Colorado Rights Blog


  • Cedric Watkins is a father, uncle, entrepreneur-in-training, and a vital community pillar for many others. While behind bars, he has tirelessly devoted himself to serving his peers and his community. He developed gang disaffiliation programs for other incarcerated individuals and is currently involved with Defy Ventures. He sends letters and calls his daughter as much as he can.

    Cedric is currently in prison at Sterling Correctional Facility. He was convicted of aggravated robbery, burglary, kidnapping, theft and sentenced to 80 years; no one was seriously injured or killed. For comparison, a person convicted of second-degree murder in Colorado faces a maximum sentence of 48 years. Cedric has already served 20 years and has fully rehabilitated during that time.

    It’s time to bring Cedric home: Redemption is real. Clemency is compassion.

  • On November 21, 2016, 13 Aurora police officers responded to a simple noise complaint at Alberto Torres’s home. As happens all too often, Aurora police officers escalated this minor issue into a brutal affair. They beat Mr. Torres solely because he delayed exiting his garage to ask his wife to interpret for him. With that beating, the lives of Mr. Torres and every member of his family were changed and he has yet to recover. ACLU of Colorado fought to obtain justice for Mr. Torres, and Aurora has now paid him $285,000. But money is not justice, and the brutality of the Aurora Police Department against people of color has continued unabated.

    It doesn’t have to be this way.

    Imagine, if instead of 13 officers being dispatched to Mr. Torres’s home for a noise complaint, the City of Aurora sent a civilian-led response team to check on his welfare and ask that he and his friends lower their sound, resulting in a non-violent solution to a minor issue?

    ACLU Settles Case With Aurora After Police Brutalize and Unlawfully Arrest Alberto Torres

  • Hope is a discipline. It’s a commitment that together, we can create a more perfect union. We won’t rest until we fulfill the promise of equal rights for ALL people in the United States.

    Join us in our fight to fulfill this promise and move forward with hope by donating to the ACLU of Colorado. Your donation supports the ACLU’s strengths that make our work effective and collaborative.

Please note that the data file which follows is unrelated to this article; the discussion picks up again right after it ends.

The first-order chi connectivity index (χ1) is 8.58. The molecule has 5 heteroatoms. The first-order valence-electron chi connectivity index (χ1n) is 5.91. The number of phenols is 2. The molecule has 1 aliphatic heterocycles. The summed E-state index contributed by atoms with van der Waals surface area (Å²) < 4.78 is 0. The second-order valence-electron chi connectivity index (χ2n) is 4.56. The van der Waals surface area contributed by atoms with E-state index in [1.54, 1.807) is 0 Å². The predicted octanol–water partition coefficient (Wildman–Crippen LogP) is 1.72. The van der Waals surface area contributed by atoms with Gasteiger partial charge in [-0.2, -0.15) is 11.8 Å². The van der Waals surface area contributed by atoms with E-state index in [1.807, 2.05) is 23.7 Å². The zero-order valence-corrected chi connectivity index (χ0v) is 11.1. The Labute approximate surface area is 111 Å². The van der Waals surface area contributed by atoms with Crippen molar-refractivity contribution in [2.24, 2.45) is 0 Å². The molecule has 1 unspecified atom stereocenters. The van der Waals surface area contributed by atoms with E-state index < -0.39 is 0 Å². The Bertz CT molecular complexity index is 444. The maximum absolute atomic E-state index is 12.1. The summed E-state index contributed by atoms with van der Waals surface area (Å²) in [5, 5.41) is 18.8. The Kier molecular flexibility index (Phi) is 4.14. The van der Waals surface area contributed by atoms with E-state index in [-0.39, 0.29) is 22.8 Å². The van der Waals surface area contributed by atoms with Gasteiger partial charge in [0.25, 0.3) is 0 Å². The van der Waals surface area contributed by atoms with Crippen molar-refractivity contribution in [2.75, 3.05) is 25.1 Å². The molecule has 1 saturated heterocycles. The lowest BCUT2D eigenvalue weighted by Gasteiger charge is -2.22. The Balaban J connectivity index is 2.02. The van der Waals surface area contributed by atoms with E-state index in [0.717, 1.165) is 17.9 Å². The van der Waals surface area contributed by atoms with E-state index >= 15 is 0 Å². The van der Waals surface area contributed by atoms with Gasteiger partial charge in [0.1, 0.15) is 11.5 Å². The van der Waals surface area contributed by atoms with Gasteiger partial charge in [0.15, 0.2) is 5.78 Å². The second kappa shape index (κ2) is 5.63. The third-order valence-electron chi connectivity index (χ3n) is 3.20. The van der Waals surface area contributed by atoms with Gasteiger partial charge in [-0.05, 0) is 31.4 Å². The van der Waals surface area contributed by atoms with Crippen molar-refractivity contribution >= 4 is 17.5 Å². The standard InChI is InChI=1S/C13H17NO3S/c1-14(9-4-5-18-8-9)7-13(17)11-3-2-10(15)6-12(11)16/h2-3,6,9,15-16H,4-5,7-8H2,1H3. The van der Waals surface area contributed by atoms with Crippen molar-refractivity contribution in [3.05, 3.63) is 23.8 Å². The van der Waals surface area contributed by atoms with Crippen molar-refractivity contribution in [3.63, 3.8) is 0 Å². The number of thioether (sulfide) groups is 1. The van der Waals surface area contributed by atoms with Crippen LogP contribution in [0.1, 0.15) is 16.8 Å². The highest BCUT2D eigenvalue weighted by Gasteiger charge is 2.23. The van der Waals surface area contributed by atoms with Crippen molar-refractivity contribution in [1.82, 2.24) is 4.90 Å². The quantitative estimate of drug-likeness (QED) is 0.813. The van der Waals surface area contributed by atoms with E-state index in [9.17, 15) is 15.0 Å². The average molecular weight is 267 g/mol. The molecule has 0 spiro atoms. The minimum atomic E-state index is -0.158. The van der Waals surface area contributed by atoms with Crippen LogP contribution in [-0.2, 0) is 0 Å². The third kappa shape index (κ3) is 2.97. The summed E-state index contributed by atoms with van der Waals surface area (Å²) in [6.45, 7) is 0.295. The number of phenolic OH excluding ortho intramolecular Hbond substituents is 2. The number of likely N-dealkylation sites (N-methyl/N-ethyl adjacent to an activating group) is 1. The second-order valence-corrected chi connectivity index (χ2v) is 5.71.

Donate now at

  • Anthony Martinez is 84-years-old and suffering from renal failure, as well as other serious medical conditions including dementia. He is currently incarcerated in the Sterling Correctional Facility, site of one of Colorado’s largest COVID-19 outbreaks with almost 600 active COVID-19 cases. He and his family are understandably terrified that he will catch the virus and die.

    In the midst of this public health crisis, incarcerated people as vulnerable as Anthony, could and should be immediately released to safely live out their remaining years with family.

    Read more about Anthony Martinez and other at-risk incarcerated people. 


Court Orders Temporary Halt to Medicaid Cutoffs in ACLU Suit on Behalf of Legal Immigrants


Apr 1, 2003

Granting an emergency motion filed by lawyers for the American Civil Liberties Union Foundation of Colorado (ACLU), a federal court judge issued an order late this afternoon that temporarily stops the State of Colorado from cutting Medicaid medical assistance benefits to approximately 3500 legal immigrants in Colorado who cannot afford to pay for their own medical care.


The cutoffs are required by Senate Bill 03 -176, which Governor Owens signed into law on March 5 as a budget-cutting measure. The new law ends medical assistance to certain categories of legal immigrants but continues benefits for citizens who are in the same financial situation. The ACLU filed suit last week to stop the cutoffs, arguing that forcing legal immigrants to bear the burden of the budget cutbacks violates their constitutional right to the equal protection of the laws.


Today's order, issued by United States District Court Judge Robert E. Blackburn, temporarily bars the State from implementing SB 03-176. The order will remain in effect at least until April 11, the date set by the Court for a hearing on the ACLU's request for a preliminary injunction.

"Judge Blackburn's ruling is a welcome victory for thousands of legal immigrants who faced an immediate loss of vital medical care if SB 03 -176 went into effect on April 1 as planned," said Mark Silverstein, ACLU Legal Director. "At the upcoming hearing on April 11, we will argue that Judge Blackburn should renew his order and preserve our clients' medical assistance while this lawsuit is pending."

Court's order granting temporary restraining order, April 1, 2003

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